Session SS15. Spatial Magic – Urban Spatiality and the Use of Magical Objects from 15th to 19th century
Coordinators: Jari Eilola (email@example.com), Piia Einonen (firstname.lastname@example.org)
The construction and breaking of borders were a fundamental part of early modern witchcraft and magic. People dealt ritually with the dichotomy between the controlled and the uncontrolled. The boundaries of these areas are usually defined from within and are based on collective cultural knowledge. They may be physical boundaries in the landscape – such as walls and fences – or boundaries inside people’s minds. In both cases, they determine people’s conscious and unconscious behaviour. Because the borderlines were between the controlled and the uncontrolled, there was an occasional danger of their breaking. Therefore, socially important borders and their crossings were ritually maintained and ordered. (See Douglas, Purity and Danger.)
The idea of society was a powerful image, which had a form: it had external boundaries, margins, and an internal structure. Mary Douglas argues that the human body was a model which could stand for any bounded system. Its boundaries could represent any boundaries which were threatened or precarious. Mary Douglas's arguments offer a very useful tool for analysing early modern conceptions of the human body and space, especially when they are supplemented with the ideas of Mikhail Bakhtin. (See Bakhtin, Rabelais and His World.) Society, or the controlled area, was understood as a collective body, which was ritually affected by using the physical body as a symbolic tool. Consequently, control of openings was crucial also in (urban) space as objects or individuals passing through such openings could have an effect on the controlled space inside the boundaries. Thus such openings were protected and strengthened with magical objects and rites. One way of using magic was to hide body parts of beheaded and hanged persons inside the walls or under the doorsteps.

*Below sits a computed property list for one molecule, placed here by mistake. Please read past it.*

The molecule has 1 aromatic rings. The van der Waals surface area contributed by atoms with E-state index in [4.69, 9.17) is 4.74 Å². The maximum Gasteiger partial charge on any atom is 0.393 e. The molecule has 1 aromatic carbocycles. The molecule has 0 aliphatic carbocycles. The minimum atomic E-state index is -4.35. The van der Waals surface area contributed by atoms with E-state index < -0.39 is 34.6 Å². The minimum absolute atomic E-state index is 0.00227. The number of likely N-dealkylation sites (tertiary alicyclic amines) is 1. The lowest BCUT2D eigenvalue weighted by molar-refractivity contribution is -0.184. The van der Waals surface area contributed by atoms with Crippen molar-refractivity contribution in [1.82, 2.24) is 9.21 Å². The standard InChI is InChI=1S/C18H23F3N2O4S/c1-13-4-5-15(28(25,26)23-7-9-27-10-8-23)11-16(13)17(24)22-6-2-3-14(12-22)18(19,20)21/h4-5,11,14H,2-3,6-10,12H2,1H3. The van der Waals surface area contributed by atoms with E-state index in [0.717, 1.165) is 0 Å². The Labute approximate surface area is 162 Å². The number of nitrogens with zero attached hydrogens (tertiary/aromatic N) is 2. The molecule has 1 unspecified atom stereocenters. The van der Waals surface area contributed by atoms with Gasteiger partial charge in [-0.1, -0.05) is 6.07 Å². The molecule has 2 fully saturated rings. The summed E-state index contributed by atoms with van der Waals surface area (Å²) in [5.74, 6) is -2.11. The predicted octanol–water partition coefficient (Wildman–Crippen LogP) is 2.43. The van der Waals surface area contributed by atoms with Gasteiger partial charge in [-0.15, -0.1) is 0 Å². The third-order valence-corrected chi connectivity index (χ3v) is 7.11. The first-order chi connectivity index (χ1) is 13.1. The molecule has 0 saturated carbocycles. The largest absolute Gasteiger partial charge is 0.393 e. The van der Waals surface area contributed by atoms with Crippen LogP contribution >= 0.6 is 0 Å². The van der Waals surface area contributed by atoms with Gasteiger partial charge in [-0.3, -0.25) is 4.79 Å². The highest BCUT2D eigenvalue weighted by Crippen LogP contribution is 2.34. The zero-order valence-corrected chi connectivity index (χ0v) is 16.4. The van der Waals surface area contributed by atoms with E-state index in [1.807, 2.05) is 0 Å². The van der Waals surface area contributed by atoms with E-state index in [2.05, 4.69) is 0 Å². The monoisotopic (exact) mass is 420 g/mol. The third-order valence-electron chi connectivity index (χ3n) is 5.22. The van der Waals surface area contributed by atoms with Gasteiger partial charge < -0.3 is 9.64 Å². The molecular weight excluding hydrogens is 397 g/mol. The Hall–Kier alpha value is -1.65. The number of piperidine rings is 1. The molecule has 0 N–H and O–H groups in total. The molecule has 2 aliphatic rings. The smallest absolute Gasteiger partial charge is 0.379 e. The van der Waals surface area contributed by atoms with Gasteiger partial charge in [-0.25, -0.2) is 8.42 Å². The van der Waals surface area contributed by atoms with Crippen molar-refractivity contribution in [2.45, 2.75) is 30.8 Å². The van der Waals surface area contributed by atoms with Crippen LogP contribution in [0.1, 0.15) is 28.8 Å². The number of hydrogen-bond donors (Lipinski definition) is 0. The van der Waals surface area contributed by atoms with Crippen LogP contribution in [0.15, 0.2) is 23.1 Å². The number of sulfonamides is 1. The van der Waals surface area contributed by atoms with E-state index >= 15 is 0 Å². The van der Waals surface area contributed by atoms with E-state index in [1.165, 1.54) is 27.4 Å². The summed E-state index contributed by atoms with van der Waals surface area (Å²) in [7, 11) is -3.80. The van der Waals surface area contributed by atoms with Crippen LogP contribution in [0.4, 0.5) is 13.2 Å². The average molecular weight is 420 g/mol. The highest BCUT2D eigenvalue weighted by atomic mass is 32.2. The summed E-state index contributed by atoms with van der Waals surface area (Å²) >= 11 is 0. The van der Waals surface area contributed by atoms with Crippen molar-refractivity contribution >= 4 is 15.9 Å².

Because each culture created its own special risks and problems, the control focused on those borders and openings that were regarded as socially and culturally significant at the time. Thus we invite presentations discussing themes such as:
• magic as a means of urban resilience
• spatial use and delivery of magical objects
• ritualistic control and strengthening of the borders of households, residential buildings, barns etc.
• borders created by reading spells and/or performing rituals.
Keywords: magic; witchcraft; early modern; borders; spatiality; resilience; rituals